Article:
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Isle Royale wolves are holding steady as researchers make a major new find

The number of wolves counted in the two-month winter study puts the island’s population up by just one wolf — to nine.

A single wolf photographed from far above, who is not running with a pack, not sharing a moose kill, but just sitting, maybe waiting, on a field of windswept snow.
Courtesy of J. Vucetich

The annual survey of wolf and moose populations on Isle Royale was published Wednesday, and it’s fair to say the outlook for key elements of the island’s ecological health is not improving.

Major findings from the report:

  • The number of wolves counted in the two-month winter study, which ended March 5, puts the island’s population up by just one wolf — to nine from its historic low point of eight in 2013.
  • It may have reached 11 at some point last year, thanks to the birth of three pups who lived past infancy, but two adults were lost: “Isabelle,” who left the island by ice bridge and was found dead, and another lone wolf who disappeared in unknown circumstances.
  • The nine are now grouped into a West Pack of six and a Chippewa Harbor Group of three, but only the larger is thought capable of reproducing. The smaller consists of an aging female and two middle-aged offspring, one male and one female.
  • Although researchers had reached a firm conclusion that no pups survived infancy in 2012, there was some question about whether there might have been at least one pup in 2011. Now they know, from genetic evidence, that neither year added pups to the population.
  • Because wolves are the only control on the island’s moose (except for starvation), the moose herd has probably risen above 1,000, more than doubling  in the past three years as wolf predation has fallen to just about zero.
  • This is especially bad news for Isle Royale’s balsam fir forest, which had only just begun to reach the capacity for sustained reproduction.
  • Oh — and the beavers are booming, too, also because of the wolves’ decline; the number of colonies has climbed by at least 70 percent since 2010.

In a way, the cover photo of this year’s report tells much of the story within: A single wolf photographed from far above, who is not running with a pack, not sharing a moose kill, but just sitting, maybe waiting, on a field of windswept snow.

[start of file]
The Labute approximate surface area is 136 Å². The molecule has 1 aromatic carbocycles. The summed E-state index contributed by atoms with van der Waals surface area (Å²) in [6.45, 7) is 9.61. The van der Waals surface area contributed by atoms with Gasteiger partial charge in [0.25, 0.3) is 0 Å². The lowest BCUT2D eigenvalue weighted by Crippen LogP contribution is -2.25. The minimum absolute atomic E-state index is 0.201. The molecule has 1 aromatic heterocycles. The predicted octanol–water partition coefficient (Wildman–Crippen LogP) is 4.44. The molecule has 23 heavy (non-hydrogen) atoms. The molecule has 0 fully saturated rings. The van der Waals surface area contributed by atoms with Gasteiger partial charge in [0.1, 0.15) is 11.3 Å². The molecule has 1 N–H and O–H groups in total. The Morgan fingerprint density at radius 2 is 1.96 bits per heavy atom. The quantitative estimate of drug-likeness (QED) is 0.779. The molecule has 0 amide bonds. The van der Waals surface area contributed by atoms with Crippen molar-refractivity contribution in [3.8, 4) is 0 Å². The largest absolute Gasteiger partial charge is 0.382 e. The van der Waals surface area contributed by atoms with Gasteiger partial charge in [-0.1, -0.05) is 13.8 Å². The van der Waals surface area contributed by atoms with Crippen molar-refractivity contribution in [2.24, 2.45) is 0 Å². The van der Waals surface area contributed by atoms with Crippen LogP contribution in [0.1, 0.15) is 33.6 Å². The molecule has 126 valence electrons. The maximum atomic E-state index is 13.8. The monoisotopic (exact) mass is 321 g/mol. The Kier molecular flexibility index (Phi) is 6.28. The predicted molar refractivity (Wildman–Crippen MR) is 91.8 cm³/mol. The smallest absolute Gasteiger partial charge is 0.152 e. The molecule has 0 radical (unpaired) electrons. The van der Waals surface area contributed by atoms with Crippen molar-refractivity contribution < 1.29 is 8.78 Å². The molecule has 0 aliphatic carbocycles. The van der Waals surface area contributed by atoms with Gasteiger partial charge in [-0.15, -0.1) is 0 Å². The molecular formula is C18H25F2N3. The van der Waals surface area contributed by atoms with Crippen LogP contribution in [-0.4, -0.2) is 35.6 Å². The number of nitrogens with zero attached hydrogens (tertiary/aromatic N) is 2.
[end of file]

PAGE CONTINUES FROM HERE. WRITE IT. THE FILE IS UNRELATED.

Because release of this year’s report was delayed by more than a month past its scheduled appearance — held up by review as managers at Isle Royale National Park worked toward a decision about what, if anything, to do about the wolves’ decline — some wondered if the news was going to be still worse.

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And in terms of one important, highly interesting research development, that may well prove to be the case. But to describe this discovery, we first need a bit of back story.

History shaped by inbreeding

The 65-year history of wolves on Isle Royale, and much of their current predicament, is shaped by inbreeding and a steady downward spiral in genetic diversity and health, consequences of living on a rocky archipelago in Lake Superior, isolated from mainland wolves.

The island’s first known wolves turned up in 1949 or so, and until quite recently it was thought that all wolves on the island were descended from a single female and one or two males. Then in the late 1990s advances in DNA analysis detected, retrospectively, the arrival of a new wolf who came across an ice bridge in 1997 and became famous as Old Grey Guy.

Old Grey Guy’s beneficial contributions to the wolves’ gene pool were substantial, widespread and persistent. Indeed, his injection of fresh genes has served as a practical illustration of how today’s wolves might recover toward their typical numbers of about two dozen if the National Park Service would permit a “genetic rescue.”

Though the details of such a program are unsettled, the basic idea is simple: Round up some mainland wolves and drop them on the island in a mimicry of how things happen in nature, or would happen if it weren’t for a changing climate and the shrinking frequency of ice bridges from Isle Royale to shore.

This approach is strongly favored by the wolf/moose research project’s current and former directors, John Vucetich and Rolf Peterson. But it poses complicated policy and legal questions for the National Park Service, which announced last month that it would hew to a hands-off policy unless the wolves became completely incapable of reproducing, at which point it might reconsider.

Discovery about the wolves’ gene pool